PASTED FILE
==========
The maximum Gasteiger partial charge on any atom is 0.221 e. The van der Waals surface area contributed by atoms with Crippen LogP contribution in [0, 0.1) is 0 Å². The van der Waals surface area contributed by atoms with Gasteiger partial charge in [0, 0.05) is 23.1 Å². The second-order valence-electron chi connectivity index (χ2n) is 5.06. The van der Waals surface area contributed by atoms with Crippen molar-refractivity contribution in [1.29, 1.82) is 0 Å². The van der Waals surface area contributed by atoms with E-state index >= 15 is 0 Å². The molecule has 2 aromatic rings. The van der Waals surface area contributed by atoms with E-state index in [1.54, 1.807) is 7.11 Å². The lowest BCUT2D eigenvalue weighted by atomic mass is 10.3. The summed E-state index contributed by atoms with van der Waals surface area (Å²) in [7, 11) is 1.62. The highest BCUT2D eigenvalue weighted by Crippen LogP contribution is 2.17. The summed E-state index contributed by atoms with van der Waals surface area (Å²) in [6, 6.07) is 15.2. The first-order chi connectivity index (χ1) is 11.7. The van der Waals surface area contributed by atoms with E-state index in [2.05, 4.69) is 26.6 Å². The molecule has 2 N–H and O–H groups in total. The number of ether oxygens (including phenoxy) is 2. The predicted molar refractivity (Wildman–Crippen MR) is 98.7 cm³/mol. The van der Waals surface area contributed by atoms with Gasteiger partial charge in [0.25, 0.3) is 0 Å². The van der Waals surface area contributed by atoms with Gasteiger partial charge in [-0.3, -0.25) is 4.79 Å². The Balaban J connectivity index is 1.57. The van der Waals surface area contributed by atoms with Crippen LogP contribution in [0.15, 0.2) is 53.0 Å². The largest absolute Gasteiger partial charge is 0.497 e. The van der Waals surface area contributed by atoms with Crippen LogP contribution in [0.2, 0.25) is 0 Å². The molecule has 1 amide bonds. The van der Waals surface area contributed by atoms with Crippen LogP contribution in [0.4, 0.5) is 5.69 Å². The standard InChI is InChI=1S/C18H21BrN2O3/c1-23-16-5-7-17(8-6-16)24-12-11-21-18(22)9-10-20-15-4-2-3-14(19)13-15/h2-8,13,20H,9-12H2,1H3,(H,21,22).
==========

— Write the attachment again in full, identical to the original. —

The maximum Gasteiger partial charge on any atom is 0.221 e. The van der Waals surface area contributed by atoms with Crippen LogP contribution in [0, 0.1) is 0 Å². The van der Waals surface area contributed by atoms with Gasteiger partial charge in [0, 0.05) is 23.1 Å². The second-order valence-electron chi connectivity index (χ2n) is 5.06. The van der Waals surface area contributed by atoms with Crippen molar-refractivity contribution in [1.29, 1.82) is 0 Å². The van der Waals surface area contributed by atoms with E-state index >= 15 is 0 Å². The molecule has 2 aromatic rings. The van der Waals surface area contributed by atoms with E-state index in [1.54, 1.807) is 7.11 Å². The lowest BCUT2D eigenvalue weighted by atomic mass is 10.3. The summed E-state index contributed by atoms with van der Waals surface area (Å²) in [7, 11) is 1.62. The highest BCUT2D eigenvalue weighted by Crippen LogP contribution is 2.17. The summed E-state index contributed by atoms with van der Waals surface area (Å²) in [6, 6.07) is 15.2. The first-order chi connectivity index (χ1) is 11.7. The van der Waals surface area contributed by atoms with E-state index in [2.05, 4.69) is 26.6 Å². The molecule has 2 N–H and O–H groups in total. The number of ether oxygens (including phenoxy) is 2. The predicted molar refractivity (Wildman–Crippen MR) is 98.7 cm³/mol. The van der Waals surface area contributed by atoms with Gasteiger partial charge in [0.25, 0.3) is 0 Å². The van der Waals surface area contributed by atoms with Gasteiger partial charge in [-0.3, -0.25) is 4.79 Å². The Balaban J connectivity index is 1.57. The van der Waals surface area contributed by atoms with Crippen LogP contribution in [0.15, 0.2) is 53.0 Å². The largest absolute Gasteiger partial charge is 0.497 e. The van der Waals surface area contributed by atoms with Crippen LogP contribution in [0.2, 0.25) is 0 Å². The molecule has 1 amide bonds. The van der Waals surface area contributed by atoms with Crippen LogP contribution in [0.4, 0.5) is 5.69 Å². The standard InChI is InChI=1S/C18H21BrN2O3/c1-23-16-5-7-17(8-6-16)24-12-11-21-18(22)9-10-20-15-4-2-3-14(19)13-15/h2-8,13,20H,9-12H2,1H3,(H,21,22).